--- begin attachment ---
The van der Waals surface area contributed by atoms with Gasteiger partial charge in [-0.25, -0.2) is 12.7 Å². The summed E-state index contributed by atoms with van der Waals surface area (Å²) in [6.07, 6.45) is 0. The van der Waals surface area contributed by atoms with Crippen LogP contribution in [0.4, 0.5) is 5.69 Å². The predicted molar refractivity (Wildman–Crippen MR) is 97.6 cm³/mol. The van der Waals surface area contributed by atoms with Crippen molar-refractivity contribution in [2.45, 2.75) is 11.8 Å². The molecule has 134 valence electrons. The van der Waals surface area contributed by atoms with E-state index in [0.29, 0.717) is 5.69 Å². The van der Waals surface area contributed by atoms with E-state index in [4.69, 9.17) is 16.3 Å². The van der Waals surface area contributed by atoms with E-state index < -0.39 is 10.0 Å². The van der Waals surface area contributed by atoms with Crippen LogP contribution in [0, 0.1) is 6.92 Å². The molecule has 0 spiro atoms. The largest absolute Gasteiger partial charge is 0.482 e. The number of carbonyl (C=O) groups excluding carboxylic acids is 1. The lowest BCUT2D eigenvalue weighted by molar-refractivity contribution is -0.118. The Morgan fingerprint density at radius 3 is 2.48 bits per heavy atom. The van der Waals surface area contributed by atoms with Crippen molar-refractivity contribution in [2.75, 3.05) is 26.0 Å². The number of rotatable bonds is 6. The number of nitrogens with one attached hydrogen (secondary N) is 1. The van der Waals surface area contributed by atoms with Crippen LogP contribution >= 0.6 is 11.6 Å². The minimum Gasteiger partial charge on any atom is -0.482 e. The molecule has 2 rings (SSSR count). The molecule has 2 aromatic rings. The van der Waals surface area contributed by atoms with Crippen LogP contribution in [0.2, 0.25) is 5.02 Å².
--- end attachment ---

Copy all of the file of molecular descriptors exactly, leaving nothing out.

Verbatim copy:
The van der Waals surface area contributed by atoms with Gasteiger partial charge in [-0.25, -0.2) is 12.7 Å². The summed E-state index contributed by atoms with van der Waals surface area (Å²) in [6.07, 6.45) is 0. The van der Waals surface area contributed by atoms with Crippen LogP contribution in [0.4, 0.5) is 5.69 Å². The predicted molar refractivity (Wildman–Crippen MR) is 97.6 cm³/mol. The van der Waals surface area contributed by atoms with Crippen molar-refractivity contribution in [2.45, 2.75) is 11.8 Å². The molecule has 134 valence electrons. The van der Waals surface area contributed by atoms with E-state index in [0.29, 0.717) is 5.69 Å². The van der Waals surface area contributed by atoms with E-state index in [4.69, 9.17) is 16.3 Å². The van der Waals surface area contributed by atoms with E-state index < -0.39 is 10.0 Å². The van der Waals surface area contributed by atoms with Crippen LogP contribution in [0, 0.1) is 6.92 Å². The molecule has 0 spiro atoms. The largest absolute Gasteiger partial charge is 0.482 e. The number of carbonyl (C=O) groups excluding carboxylic acids is 1. The lowest BCUT2D eigenvalue weighted by molar-refractivity contribution is -0.118. The Morgan fingerprint density at radius 3 is 2.48 bits per heavy atom. The van der Waals surface area contributed by atoms with Crippen molar-refractivity contribution in [2.75, 3.05) is 26.0 Å². The number of rotatable bonds is 6. The number of nitrogens with one attached hydrogen (secondary N) is 1. The van der Waals surface area contributed by atoms with Crippen LogP contribution >= 0.6 is 11.6 Å². The minimum Gasteiger partial charge on any atom is -0.482 e. The molecule has 2 rings (SSSR count). The molecule has 2 aromatic rings. The van der Waals surface area contributed by atoms with Crippen LogP contribution in [0.2, 0.25) is 5.02 Å².